Vitamin D helps regulate the amount of calcium and phosphate in the body. These nutrients are needed to keep bones, teeth and muscles healthy. A lack of vitamin D can lead to bone deformities such as rickets in children, and bone pain caused by a condition called osteomalacia in adults. It can also increase your risk for fractures.
While the U.S. National Academy of Medicine considers 600–800 IU of daily vitamin D to be sufficient for the majority of the population, the U.S. Endocrine Society recommends 1,500–2,000 IU per day.
Many foods found in the grocery store have vitamin D added – these include dairy products such as milk and yogurt, orange juice and cereal. You can also purchase Vitamin D supplements. But what happens in a SHTF scenario and none of those items were available to you, or you ran through your stockpile of supplements?
Tips for getting vitamin D from the sun
When the sun’s rays hit the skin, processes inside the tissues start making vitamin D.
People do not need to get a tan or burn to get vitamin D from the sun. The body will make all the vitamin D it needs for a day in about half the time it takes the skin to burn.
Many factors affect how much vitamin D a person gets from the sun, such as:
- Time of day. The skin produces more vitamin D when in the sun during the middle of the day, the time it is at its highest point in the sky. When spending prolonged time in the hot sun, wear sunscreen, and stay hydrated.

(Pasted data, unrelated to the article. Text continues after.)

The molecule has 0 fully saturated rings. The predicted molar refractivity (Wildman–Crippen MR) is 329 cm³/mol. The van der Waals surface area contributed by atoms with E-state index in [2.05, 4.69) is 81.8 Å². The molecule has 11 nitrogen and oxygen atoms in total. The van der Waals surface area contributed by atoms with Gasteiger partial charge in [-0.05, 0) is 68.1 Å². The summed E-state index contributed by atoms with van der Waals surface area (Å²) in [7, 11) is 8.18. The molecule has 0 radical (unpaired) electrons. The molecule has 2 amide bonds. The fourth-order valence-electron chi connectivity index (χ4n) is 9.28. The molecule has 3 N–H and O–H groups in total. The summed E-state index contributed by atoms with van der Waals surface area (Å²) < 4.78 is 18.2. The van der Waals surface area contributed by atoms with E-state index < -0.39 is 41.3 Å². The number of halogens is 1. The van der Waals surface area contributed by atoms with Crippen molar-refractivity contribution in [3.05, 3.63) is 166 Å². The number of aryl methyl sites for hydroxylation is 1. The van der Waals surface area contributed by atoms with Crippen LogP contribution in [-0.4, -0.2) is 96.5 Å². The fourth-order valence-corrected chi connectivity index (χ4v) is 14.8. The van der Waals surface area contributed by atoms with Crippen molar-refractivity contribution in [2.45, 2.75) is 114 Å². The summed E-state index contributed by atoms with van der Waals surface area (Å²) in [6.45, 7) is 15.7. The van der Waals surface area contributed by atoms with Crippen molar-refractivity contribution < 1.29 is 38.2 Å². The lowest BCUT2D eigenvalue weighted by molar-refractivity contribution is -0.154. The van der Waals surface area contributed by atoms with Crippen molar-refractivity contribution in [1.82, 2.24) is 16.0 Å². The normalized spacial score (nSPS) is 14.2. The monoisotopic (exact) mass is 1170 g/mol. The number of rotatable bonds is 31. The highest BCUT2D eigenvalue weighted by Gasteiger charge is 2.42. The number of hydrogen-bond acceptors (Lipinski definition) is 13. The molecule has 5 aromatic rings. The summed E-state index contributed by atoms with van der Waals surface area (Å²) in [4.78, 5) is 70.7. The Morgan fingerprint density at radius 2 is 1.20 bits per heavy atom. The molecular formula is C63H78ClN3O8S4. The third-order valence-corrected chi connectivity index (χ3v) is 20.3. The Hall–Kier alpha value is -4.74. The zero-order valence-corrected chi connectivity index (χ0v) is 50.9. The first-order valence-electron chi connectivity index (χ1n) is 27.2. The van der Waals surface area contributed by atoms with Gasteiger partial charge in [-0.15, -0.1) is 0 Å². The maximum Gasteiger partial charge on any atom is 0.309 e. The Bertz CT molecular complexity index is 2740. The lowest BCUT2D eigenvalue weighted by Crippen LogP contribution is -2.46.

- Amount of skin exposed. The more skin a person exposes, the more vitamin D the body will make. Exposing the back, for instance, allows the body to produce more vitamin D than just the hands and face.
- Skin color. Pale color skin makes vitamin D more quickly than darker colored skins.
Where a person lives in relation to the equator also has a significant impact on how much vitamin D their bodies can make.
In the United States, people in the sunnier southern states will find it easier to meet their vitamin D needs with sun exposure than those in the northern states. This is especially true in the winter months when the sun is lower in the sky.
Basically people living north of the 37-degree-latitude line — roughly the imaginary line between Philadelphia and San Francisco will have a hard time meeting their vitamin D needs through sunshine alone especially in the winter months.
Frequent, moderate exposure to the sun is healthful, but prolonged exposure can be dangerous and lead to skin cancer.
Six natural sources for Vitamin D
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